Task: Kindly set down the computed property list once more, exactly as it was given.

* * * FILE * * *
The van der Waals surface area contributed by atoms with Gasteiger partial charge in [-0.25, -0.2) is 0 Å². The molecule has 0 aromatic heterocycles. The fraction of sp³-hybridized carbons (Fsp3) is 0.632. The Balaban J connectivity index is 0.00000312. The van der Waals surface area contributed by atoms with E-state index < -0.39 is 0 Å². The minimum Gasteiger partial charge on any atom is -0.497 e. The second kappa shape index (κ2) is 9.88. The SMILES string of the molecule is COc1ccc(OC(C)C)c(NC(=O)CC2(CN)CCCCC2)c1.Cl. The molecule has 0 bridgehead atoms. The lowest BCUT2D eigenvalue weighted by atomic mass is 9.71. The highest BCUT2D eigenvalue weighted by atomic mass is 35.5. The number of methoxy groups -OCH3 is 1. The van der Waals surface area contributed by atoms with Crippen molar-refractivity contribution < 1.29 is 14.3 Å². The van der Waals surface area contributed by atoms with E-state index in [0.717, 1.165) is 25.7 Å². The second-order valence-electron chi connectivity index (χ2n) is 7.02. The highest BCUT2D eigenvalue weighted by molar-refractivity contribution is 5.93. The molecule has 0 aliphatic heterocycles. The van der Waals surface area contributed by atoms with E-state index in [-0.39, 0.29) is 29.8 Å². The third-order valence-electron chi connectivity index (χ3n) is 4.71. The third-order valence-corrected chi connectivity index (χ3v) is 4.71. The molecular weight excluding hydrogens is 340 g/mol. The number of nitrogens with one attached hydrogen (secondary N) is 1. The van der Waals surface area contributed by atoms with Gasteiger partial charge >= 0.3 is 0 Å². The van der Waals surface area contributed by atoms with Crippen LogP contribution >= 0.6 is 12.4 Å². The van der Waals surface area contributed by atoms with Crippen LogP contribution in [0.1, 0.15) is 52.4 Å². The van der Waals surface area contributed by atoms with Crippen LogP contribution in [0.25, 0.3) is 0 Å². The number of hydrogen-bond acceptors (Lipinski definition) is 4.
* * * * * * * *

The van der Waals surface area contributed by atoms with Gasteiger partial charge in [-0.25, -0.2) is 0 Å². The molecule has 0 aromatic heterocycles. The fraction of sp³-hybridized carbons (Fsp3) is 0.632. The Balaban J connectivity index is 0.00000312. The van der Waals surface area contributed by atoms with E-state index < -0.39 is 0 Å². The minimum Gasteiger partial charge on any atom is -0.497 e. The second kappa shape index (κ2) is 9.88. The SMILES string of the molecule is COc1ccc(OC(C)C)c(NC(=O)CC2(CN)CCCCC2)c1.Cl. The molecule has 0 bridgehead atoms. The lowest BCUT2D eigenvalue weighted by atomic mass is 9.71. The highest BCUT2D eigenvalue weighted by atomic mass is 35.5. The number of methoxy groups -OCH3 is 1. The van der Waals surface area contributed by atoms with Crippen molar-refractivity contribution < 1.29 is 14.3 Å². The van der Waals surface area contributed by atoms with E-state index in [0.717, 1.165) is 25.7 Å². The second-order valence-electron chi connectivity index (χ2n) is 7.02. The highest BCUT2D eigenvalue weighted by molar-refractivity contribution is 5.93. The molecule has 0 aliphatic heterocycles. The van der Waals surface area contributed by atoms with E-state index in [-0.39, 0.29) is 29.8 Å². The third-order valence-electron chi connectivity index (χ3n) is 4.71. The third-order valence-corrected chi connectivity index (χ3v) is 4.71. The molecular weight excluding hydrogens is 340 g/mol. The number of nitrogens with one attached hydrogen (secondary N) is 1. The van der Waals surface area contributed by atoms with Gasteiger partial charge >= 0.3 is 0 Å². The van der Waals surface area contributed by atoms with Crippen LogP contribution >= 0.6 is 12.4 Å². The van der Waals surface area contributed by atoms with Crippen LogP contribution in [0.1, 0.15) is 52.4 Å². The van der Waals surface area contributed by atoms with Crippen LogP contribution in [0.25, 0.3) is 0 Å². The number of hydrogen-bond acceptors (Lipinski definition) is 4.